At the end of last week, the European Carton Makers Association (ECMA) and Pro Carton, the European association of the cartonboard and folding carton industry, had already issued a joint statement in which they pointed out the need for open transport routes for raw materials for the manufacture of packaging as well as for the supply of packaging. Border closures could lead to packaging manufacturers having to reduce or even shut down their production, which would result in a significant disruption of the food and pharmaceutical supply chain. FEFCO, the European Federation of the Corrugated Board Industry in Brussels, also appealed to governments not to close borders for freight transport.
“An integral part of securing supplies for the population”
Yesterday, a dozen associations representing the German packaging industry wrote to the federal ministers and responsible state secretaries of various ministries to point out the dangers for the supply chain for food and pharmaceutical products.
The paper, which is signed not only by the VDW but also by the Folding Carton Industry Association (FFI) and the Association of Manufacturers of Self-adhesive Labels and Narrow Web Converters (VskE), contains concrete requirements: Transport and sales packaging and its raw materials as well as preliminary products for food and pharmaceutical products are to be classified as “integral and systemically relevant products in connection with measures to contain the corona pandemic” or “critical services” within the scope of § 4 “Sector Nutrition” and § 6 “Sector Health” of the Ordinance on the Provision for the Determination of Critical Infrastructures in accordance with the BSI Act.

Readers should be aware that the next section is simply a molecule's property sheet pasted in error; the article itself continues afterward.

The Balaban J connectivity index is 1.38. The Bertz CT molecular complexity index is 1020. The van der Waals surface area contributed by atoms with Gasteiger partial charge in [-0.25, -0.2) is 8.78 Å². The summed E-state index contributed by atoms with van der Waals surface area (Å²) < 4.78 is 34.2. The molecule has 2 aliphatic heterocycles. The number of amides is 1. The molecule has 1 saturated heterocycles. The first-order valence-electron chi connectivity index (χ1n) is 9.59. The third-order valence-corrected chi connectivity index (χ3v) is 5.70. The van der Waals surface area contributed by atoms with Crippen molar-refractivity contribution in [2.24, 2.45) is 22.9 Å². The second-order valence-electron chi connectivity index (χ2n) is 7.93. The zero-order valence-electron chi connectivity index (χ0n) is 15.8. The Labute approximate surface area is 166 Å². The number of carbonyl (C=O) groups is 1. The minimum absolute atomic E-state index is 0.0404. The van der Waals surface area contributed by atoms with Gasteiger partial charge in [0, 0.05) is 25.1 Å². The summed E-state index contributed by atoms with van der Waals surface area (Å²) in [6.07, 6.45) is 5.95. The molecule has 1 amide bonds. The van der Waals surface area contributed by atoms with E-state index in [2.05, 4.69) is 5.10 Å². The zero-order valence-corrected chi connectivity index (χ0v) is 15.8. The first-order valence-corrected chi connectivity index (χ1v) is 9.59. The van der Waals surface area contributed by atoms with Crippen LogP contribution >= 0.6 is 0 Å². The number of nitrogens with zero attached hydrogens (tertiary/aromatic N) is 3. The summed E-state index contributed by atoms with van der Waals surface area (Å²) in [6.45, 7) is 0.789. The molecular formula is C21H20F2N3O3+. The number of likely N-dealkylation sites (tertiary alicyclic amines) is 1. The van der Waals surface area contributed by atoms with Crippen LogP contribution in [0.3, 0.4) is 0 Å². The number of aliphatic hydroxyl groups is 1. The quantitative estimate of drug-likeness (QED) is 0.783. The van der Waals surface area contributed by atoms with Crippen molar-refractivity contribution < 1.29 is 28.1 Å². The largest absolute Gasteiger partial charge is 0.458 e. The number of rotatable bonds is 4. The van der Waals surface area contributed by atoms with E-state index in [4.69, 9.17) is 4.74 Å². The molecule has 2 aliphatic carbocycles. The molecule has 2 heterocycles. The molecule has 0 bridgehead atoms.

“The supply chains for transport and sales packaging and their raw materials and intermediate products for food and pharmaceutical products must be protected and exempted from the restrictions associated with measures relating to the cross-border movement of goods,” the paper states. At national borders, appropriate measures should be established for the priority handling of such products (“Priority/Green Lanes”).
Last week, the European Commission had presented guidelines on internal border controls in the wake of the Corona crisis, calling for the creation of priority lanes for freight traffic to ensure the free flow of medicines, food and other goods.
Security for logistics companies demanded
The packaging associations are also calling on politicians to give the transport industry assurances that drivers will be allowed to return to their starting point in any case. Because of delays at the borders, some logistics companies have already refused cross-border orders. Employees of logistics companies already refused to drive to areas with high restrictions – for fear of being quarantined there and not being allowed to return.
The systemic relevance demanded by the packaging industry also affects possible plant closures by superordinate authorities, which are currently already being ordered in some countries. Industries that are considered to be systemically relevant are excluded from this. The associations also demand exemptions for employees of manufacturers and suppliers of transport and sales packaging for food and pharmaceutical products in the case of curfews. “After the safety and health of the employees, the ability to deliver has the highest priority,” says Dr. Oliver Wolfrum, Managing Director of the German Corrugated Cardboard Industry Association (VDW).